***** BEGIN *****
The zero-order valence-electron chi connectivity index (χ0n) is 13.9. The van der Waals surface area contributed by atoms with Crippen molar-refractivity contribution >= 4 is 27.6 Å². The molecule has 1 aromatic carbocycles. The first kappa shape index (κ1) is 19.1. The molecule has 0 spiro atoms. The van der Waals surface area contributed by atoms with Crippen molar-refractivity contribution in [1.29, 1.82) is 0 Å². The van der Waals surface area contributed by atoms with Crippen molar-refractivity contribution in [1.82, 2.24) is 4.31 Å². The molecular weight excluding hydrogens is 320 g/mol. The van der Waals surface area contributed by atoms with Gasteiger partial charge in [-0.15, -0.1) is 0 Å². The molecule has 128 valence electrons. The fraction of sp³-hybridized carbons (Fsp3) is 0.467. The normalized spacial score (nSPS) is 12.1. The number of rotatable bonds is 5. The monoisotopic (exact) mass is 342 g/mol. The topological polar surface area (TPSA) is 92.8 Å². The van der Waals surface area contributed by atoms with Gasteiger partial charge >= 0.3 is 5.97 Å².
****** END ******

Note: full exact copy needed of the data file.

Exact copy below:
The zero-order valence-electron chi connectivity index (χ0n) is 13.9. The van der Waals surface area contributed by atoms with Crippen molar-refractivity contribution >= 4 is 27.6 Å². The molecule has 1 aromatic carbocycles. The first kappa shape index (κ1) is 19.1. The molecule has 0 spiro atoms. The van der Waals surface area contributed by atoms with Crippen molar-refractivity contribution in [1.29, 1.82) is 0 Å². The van der Waals surface area contributed by atoms with Crippen molar-refractivity contribution in [1.82, 2.24) is 4.31 Å². The molecular weight excluding hydrogens is 320 g/mol. The van der Waals surface area contributed by atoms with Gasteiger partial charge in [-0.15, -0.1) is 0 Å². The molecule has 128 valence electrons. The fraction of sp³-hybridized carbons (Fsp3) is 0.467. The normalized spacial score (nSPS) is 12.1. The number of rotatable bonds is 5. The monoisotopic (exact) mass is 342 g/mol. The topological polar surface area (TPSA) is 92.8 Å². The van der Waals surface area contributed by atoms with Gasteiger partial charge >= 0.3 is 5.97 Å².